There is no place for intolerance in a world where cooperation is the only key to success. This is why we are taking steps to ensure our education system keeps pace with the demands of our citizens, our economy, and those of the world community.
Second, Saudi Arabia is heavily investing in its educational system to prepare its citizens for life and work in a modern, global economy. For 2006, Saudi Arabia allocated 26 percent of the state budget to general and higher education, as well as to technical and vocational training. Over the next five years, the Kingdom will be building some 2,600 new schools, 50 new technical colleges, and more than 100 training institutes to prepare Saudis for the Kingdom’s recent accession to the World Trade Organization. This is in addition to a number of new universities being built.
Preparing our workforce for the opportunities and challenges ahead is the purpose of many new government programs. The Ministry of Labor, for example, has been conducting forums to facilitate the exchange of knowledge and experience between professionals and those responsible for the development of human resources. Professional development opportunities are also expanding for women who actually graduate in larger numbers from college and graduate schools than their male counterparts.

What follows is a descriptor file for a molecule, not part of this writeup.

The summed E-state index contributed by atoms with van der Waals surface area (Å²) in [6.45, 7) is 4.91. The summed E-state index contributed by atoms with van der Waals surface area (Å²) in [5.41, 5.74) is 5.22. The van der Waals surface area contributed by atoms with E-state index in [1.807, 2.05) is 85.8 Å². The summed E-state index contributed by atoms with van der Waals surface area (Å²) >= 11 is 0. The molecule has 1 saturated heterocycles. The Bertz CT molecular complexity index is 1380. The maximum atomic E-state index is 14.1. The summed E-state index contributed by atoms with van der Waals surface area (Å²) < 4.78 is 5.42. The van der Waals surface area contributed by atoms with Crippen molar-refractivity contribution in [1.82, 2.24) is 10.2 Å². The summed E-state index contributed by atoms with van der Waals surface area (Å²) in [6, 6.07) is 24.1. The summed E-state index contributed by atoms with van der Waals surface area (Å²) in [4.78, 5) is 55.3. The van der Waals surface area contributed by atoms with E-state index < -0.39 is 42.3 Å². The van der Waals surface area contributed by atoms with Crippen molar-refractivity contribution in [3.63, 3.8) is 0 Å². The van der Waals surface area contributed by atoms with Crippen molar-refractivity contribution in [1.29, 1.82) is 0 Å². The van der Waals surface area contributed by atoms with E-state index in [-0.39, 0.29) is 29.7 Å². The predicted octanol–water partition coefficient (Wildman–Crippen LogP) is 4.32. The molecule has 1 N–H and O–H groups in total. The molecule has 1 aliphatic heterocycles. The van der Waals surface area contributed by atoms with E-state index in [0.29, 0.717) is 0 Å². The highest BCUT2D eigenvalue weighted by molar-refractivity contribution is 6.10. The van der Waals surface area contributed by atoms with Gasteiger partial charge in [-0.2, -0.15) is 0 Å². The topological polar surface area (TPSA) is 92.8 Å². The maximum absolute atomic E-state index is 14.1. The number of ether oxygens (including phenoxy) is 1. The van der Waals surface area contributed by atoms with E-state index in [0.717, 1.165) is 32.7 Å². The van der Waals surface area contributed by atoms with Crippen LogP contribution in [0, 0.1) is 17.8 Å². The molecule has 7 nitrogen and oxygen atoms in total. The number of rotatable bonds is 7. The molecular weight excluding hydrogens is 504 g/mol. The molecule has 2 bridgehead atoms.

Women are an important part of Saudi society, and they are becoming an increasingly critical part of Saudi economic development. In fact, women now have been elected onto the boards of professional organizations, including the Saudi Engineers Council, the Saudi Journalists Association, and the Jeddah Chamber of Commerce and Industry. I know where they will go next. These women, who have the support of their peers and communities, are reaching new levels every day. They will not only run us at home but they will also guide and direct us in public life. I am certain that they will do a better job than men have done so far.